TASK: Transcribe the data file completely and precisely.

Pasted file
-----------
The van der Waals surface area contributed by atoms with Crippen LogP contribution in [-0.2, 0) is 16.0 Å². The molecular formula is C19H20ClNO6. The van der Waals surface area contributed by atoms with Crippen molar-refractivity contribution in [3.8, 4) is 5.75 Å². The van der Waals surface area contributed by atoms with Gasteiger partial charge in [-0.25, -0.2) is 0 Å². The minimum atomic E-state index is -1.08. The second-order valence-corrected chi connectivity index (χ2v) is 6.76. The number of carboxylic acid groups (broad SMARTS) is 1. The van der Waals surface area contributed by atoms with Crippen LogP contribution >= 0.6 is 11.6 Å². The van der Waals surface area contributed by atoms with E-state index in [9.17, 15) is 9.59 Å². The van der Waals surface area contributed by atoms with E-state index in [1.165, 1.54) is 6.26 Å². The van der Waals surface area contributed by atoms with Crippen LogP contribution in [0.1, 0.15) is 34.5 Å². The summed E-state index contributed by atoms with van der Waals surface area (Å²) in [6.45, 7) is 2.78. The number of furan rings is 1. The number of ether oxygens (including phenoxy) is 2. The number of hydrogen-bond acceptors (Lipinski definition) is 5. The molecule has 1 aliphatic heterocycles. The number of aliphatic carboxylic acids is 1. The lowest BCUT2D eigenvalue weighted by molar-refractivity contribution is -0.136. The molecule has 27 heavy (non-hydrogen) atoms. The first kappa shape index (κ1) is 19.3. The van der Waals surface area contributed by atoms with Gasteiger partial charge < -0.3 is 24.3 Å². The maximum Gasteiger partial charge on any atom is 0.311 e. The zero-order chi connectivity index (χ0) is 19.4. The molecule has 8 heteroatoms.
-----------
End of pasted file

The van der Waals surface area contributed by atoms with Crippen LogP contribution in [-0.2, 0) is 16.0 Å². The molecular formula is C19H20ClNO6. The van der Waals surface area contributed by atoms with Crippen molar-refractivity contribution in [3.8, 4) is 5.75 Å². The van der Waals surface area contributed by atoms with Gasteiger partial charge in [-0.25, -0.2) is 0 Å². The minimum atomic E-state index is -1.08. The second-order valence-corrected chi connectivity index (χ2v) is 6.76. The number of carboxylic acid groups (broad SMARTS) is 1. The van der Waals surface area contributed by atoms with Crippen LogP contribution >= 0.6 is 11.6 Å². The van der Waals surface area contributed by atoms with E-state index in [9.17, 15) is 9.59 Å². The van der Waals surface area contributed by atoms with E-state index in [1.165, 1.54) is 6.26 Å². The van der Waals surface area contributed by atoms with Crippen LogP contribution in [0.1, 0.15) is 34.5 Å². The summed E-state index contributed by atoms with van der Waals surface area (Å²) in [6.45, 7) is 2.78. The number of furan rings is 1. The number of ether oxygens (including phenoxy) is 2. The number of hydrogen-bond acceptors (Lipinski definition) is 5. The molecule has 1 aliphatic heterocycles. The number of aliphatic carboxylic acids is 1. The lowest BCUT2D eigenvalue weighted by molar-refractivity contribution is -0.136. The molecule has 27 heavy (non-hydrogen) atoms. The first kappa shape index (κ1) is 19.3. The van der Waals surface area contributed by atoms with Gasteiger partial charge < -0.3 is 24.3 Å². The maximum Gasteiger partial charge on any atom is 0.311 e. The zero-order chi connectivity index (χ0) is 19.4. The molecule has 8 heteroatoms.